AOTA Federal Policy is a blog maintained by AOTA’s Federal and Regulatory Affairs Departments, covering the latest happenings in Congress, the White House, and across the federal agencies. While the battles of Washington often seem far removed from your role as a practitioner, student, educator, or business owner, public policy undoubtedly shapes the way you practice, what you are paid, and who you’re able to see. We hope this blog serves as a means to bring you closer to the process and keep you up to date on the latest federal issues affecting your practice.
In addition to the content on this blog, you can still find regular updates and information on our Congressional Affairs and Regulatory Affairs pages by visiting AOTA’s website including our Legislative Action Center.
Low-vision devices are an essential tool for the nearly 20 million Americans living with visual impairments. These devices can help reduce the impact of visual impairments on a person’s independence and ability to participate in daily activities. Occupational Therapy practitioners work with clients, as a part of a team of vision rehabilitation experts, to help manage the physical, psychological, cognitive, and social dimensions of visual deficits.
With that in mind, our federal affairs team has taken an interest in a bill introduced late last year by Reps. Bilirakis (R-FL) and Maloney (D-NY) that aims understand the fiscal impact of coverage of low-vision devices on Medicare by conducting a demonstration project. More specifically, H.R. 3749, the Medicare Demonstration of Coverage for Low Vision Devices Act, is a five-year demonstration project that would put low vision devices in the hands of Medicare beneficiaries who, after a clinical evaluation by an ophthalmologist or optometrist, can benefit from a low vision device and for whom such devices are medically necessary.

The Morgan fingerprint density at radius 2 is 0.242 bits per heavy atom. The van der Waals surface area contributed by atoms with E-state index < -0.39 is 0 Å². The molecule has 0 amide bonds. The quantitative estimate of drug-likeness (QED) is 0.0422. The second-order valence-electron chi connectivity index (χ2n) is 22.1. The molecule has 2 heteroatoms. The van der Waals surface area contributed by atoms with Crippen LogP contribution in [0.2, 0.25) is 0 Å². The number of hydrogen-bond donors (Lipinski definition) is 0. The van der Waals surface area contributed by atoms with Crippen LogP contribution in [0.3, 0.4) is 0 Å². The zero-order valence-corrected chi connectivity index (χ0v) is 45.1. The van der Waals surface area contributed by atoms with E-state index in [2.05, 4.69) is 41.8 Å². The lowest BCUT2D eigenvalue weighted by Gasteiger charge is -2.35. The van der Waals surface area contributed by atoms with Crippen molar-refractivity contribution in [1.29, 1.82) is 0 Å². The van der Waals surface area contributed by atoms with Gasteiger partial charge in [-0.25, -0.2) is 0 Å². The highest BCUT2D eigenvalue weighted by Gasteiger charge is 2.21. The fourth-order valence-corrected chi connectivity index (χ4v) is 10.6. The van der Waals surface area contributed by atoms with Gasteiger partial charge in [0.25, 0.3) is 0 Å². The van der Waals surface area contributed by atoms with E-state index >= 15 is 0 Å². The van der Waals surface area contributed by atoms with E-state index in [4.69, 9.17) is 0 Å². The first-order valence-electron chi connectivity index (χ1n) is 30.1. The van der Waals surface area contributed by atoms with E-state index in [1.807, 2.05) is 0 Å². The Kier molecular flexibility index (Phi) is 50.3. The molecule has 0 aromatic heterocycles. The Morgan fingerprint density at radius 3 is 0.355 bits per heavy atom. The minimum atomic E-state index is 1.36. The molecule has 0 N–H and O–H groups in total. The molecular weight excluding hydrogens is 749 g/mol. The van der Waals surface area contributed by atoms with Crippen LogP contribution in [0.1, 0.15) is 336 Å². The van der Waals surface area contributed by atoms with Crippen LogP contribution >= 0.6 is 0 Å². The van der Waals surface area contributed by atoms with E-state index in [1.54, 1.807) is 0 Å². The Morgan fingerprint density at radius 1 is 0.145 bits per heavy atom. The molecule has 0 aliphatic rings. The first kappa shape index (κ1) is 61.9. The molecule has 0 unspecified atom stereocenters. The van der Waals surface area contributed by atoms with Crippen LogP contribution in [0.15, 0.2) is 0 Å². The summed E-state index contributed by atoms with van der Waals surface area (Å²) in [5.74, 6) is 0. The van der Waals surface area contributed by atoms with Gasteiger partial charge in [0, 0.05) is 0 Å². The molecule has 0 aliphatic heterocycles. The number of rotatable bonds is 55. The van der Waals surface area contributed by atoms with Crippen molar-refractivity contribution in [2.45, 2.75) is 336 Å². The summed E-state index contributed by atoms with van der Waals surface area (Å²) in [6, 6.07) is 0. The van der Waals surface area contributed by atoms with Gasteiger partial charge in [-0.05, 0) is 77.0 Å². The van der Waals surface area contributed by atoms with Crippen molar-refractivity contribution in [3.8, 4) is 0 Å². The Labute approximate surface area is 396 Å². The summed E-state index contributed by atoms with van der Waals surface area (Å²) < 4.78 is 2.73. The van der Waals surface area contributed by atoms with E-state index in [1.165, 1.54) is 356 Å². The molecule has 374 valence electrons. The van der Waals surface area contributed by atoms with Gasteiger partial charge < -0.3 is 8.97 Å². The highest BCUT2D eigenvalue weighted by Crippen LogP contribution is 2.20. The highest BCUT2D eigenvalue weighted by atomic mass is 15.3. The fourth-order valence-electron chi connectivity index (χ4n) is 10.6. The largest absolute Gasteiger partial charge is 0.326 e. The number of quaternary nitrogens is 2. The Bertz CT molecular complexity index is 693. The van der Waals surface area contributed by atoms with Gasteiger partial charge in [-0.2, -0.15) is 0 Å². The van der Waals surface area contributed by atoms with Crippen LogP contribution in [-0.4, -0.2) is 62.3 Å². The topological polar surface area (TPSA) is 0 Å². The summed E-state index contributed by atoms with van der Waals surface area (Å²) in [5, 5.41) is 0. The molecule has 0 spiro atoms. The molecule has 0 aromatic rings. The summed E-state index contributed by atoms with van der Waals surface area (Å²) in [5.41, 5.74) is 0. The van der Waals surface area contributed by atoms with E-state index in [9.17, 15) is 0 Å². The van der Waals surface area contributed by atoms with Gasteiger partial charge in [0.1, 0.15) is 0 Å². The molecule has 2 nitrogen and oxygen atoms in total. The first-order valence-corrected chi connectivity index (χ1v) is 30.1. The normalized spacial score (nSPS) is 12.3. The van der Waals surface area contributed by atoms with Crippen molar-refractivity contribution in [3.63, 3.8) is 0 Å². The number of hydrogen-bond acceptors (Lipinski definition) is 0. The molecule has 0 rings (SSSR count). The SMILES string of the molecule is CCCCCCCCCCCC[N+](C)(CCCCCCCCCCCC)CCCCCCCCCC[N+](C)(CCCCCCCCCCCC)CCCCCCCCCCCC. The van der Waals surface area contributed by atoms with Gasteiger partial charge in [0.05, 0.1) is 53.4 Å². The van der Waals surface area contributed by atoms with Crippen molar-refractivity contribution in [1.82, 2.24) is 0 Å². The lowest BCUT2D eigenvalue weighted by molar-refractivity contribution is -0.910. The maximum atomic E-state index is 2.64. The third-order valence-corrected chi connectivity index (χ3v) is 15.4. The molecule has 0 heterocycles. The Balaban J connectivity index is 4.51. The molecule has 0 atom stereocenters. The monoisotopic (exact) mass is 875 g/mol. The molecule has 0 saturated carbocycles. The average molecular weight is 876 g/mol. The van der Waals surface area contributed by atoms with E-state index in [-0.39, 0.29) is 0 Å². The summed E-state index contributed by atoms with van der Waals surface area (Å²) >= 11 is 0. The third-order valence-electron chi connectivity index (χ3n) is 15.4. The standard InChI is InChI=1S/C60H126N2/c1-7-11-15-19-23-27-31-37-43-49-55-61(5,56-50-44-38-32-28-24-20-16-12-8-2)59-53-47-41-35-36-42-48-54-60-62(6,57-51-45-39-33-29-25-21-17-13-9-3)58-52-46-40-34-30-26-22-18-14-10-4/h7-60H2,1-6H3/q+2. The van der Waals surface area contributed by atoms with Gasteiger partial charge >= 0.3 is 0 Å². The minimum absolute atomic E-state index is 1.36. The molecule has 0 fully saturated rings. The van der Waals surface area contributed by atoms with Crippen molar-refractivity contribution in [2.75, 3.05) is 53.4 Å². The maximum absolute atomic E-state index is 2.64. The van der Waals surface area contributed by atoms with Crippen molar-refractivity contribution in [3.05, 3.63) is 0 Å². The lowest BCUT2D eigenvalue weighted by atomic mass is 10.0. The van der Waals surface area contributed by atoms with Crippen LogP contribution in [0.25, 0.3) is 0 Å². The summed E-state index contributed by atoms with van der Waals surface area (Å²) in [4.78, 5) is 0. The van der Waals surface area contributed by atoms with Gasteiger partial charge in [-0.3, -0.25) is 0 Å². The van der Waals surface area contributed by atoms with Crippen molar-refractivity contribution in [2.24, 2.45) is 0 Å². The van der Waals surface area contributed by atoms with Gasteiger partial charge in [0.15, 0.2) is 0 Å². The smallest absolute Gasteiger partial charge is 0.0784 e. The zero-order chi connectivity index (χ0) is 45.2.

The bill directs the Department of Health and Human Services (HHS) to conduct a project that is genuinely national in scope with data gathering from proper professionals representing many fields, urban, rural, etc… Ultimately, HHS will use the data to evaluate the costs and benefits of the coverage on the Medicare program.
Though participation in this project is limited to ophthalmologists and optometrists, low vision rehabilitation and low-vision OT practitioners remain an important part of low-vision rehabilitation teams by ensuring proper training and usage of the devices. Deann Bayerl, MS, OTR/L, SCLV commented “OTs working in LVR need to position themselves in rehabilitation teams with optometrists & ophthalmologists that may seek participation in this project. Without essential therapeutic training and assistance to make such devices a part of their everyday life, recipients of such devices will be at a loss to utilize them to their full potential. Therapeutic training can help provide the proficiency needed to realize increased participation and independence in BADLs and (especially) IADLs.”
Mary Warren PhD, OTR/L, SCLV, FAOTA, and Co-Director of UAB Center for Low Vision Rehabilitation noted “coverage of these devices overcomes a very significant barrier that we face in achieving optimal outcomes for our clients… the push for coverage of these devices stems from research showing that low vision rehabilitation was more effective when devices were provided.”
Medicare extended coverage of low vision rehabilitation services provided by occupational therapy practitioners to all beneficiaries in 2002. Broader support and coverage of low-vision devices would have a positive impact on patients, and give OT practitioners increased chances of demonstrating their expertise with adaptive devices and assistive technology in order to help patients with low-vision impairment maximize their quality of life and level of function.